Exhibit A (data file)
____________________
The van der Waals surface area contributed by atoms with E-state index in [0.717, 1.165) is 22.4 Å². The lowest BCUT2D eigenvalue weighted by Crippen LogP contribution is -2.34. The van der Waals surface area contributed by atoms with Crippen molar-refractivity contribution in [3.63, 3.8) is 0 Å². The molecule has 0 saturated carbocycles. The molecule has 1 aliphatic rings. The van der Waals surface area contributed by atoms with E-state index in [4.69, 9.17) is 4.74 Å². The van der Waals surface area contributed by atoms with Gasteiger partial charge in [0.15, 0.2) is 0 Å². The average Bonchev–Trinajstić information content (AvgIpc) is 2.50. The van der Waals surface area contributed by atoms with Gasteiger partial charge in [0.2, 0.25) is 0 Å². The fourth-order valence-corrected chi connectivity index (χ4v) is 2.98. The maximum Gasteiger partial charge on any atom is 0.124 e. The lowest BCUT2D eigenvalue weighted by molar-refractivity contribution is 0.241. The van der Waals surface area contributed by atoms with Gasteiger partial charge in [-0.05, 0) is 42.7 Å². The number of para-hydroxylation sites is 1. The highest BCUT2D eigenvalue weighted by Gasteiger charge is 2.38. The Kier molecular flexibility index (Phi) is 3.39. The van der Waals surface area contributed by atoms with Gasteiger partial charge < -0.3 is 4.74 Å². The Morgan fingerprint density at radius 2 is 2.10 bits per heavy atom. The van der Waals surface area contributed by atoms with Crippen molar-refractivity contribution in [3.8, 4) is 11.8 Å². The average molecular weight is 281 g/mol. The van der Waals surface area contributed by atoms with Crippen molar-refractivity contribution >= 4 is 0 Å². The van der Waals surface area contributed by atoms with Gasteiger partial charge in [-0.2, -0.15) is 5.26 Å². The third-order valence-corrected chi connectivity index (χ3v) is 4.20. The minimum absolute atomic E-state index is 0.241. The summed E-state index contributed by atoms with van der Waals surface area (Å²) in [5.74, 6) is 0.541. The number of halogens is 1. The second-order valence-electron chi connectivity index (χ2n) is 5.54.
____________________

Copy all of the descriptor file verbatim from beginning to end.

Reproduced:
The van der Waals surface area contributed by atoms with E-state index in [0.717, 1.165) is 22.4 Å². The lowest BCUT2D eigenvalue weighted by Crippen LogP contribution is -2.34. The van der Waals surface area contributed by atoms with Crippen molar-refractivity contribution in [3.63, 3.8) is 0 Å². The molecule has 0 saturated carbocycles. The molecule has 1 aliphatic rings. The van der Waals surface area contributed by atoms with E-state index in [4.69, 9.17) is 4.74 Å². The van der Waals surface area contributed by atoms with Gasteiger partial charge in [0.15, 0.2) is 0 Å². The average Bonchev–Trinajstić information content (AvgIpc) is 2.50. The van der Waals surface area contributed by atoms with Gasteiger partial charge in [0.2, 0.25) is 0 Å². The fourth-order valence-corrected chi connectivity index (χ4v) is 2.98. The maximum Gasteiger partial charge on any atom is 0.124 e. The lowest BCUT2D eigenvalue weighted by molar-refractivity contribution is 0.241. The van der Waals surface area contributed by atoms with Gasteiger partial charge in [-0.05, 0) is 42.7 Å². The number of para-hydroxylation sites is 1. The highest BCUT2D eigenvalue weighted by Gasteiger charge is 2.38. The Kier molecular flexibility index (Phi) is 3.39. The van der Waals surface area contributed by atoms with Gasteiger partial charge < -0.3 is 4.74 Å². The Morgan fingerprint density at radius 2 is 2.10 bits per heavy atom. The van der Waals surface area contributed by atoms with Crippen molar-refractivity contribution in [3.8, 4) is 11.8 Å². The average molecular weight is 281 g/mol. The van der Waals surface area contributed by atoms with Crippen molar-refractivity contribution >= 4 is 0 Å². The van der Waals surface area contributed by atoms with Gasteiger partial charge in [-0.2, -0.15) is 5.26 Å². The third-order valence-corrected chi connectivity index (χ3v) is 4.20. The minimum absolute atomic E-state index is 0.241. The summed E-state index contributed by atoms with van der Waals surface area (Å²) in [5.74, 6) is 0.541. The number of halogens is 1. The second-order valence-electron chi connectivity index (χ2n) is 5.54.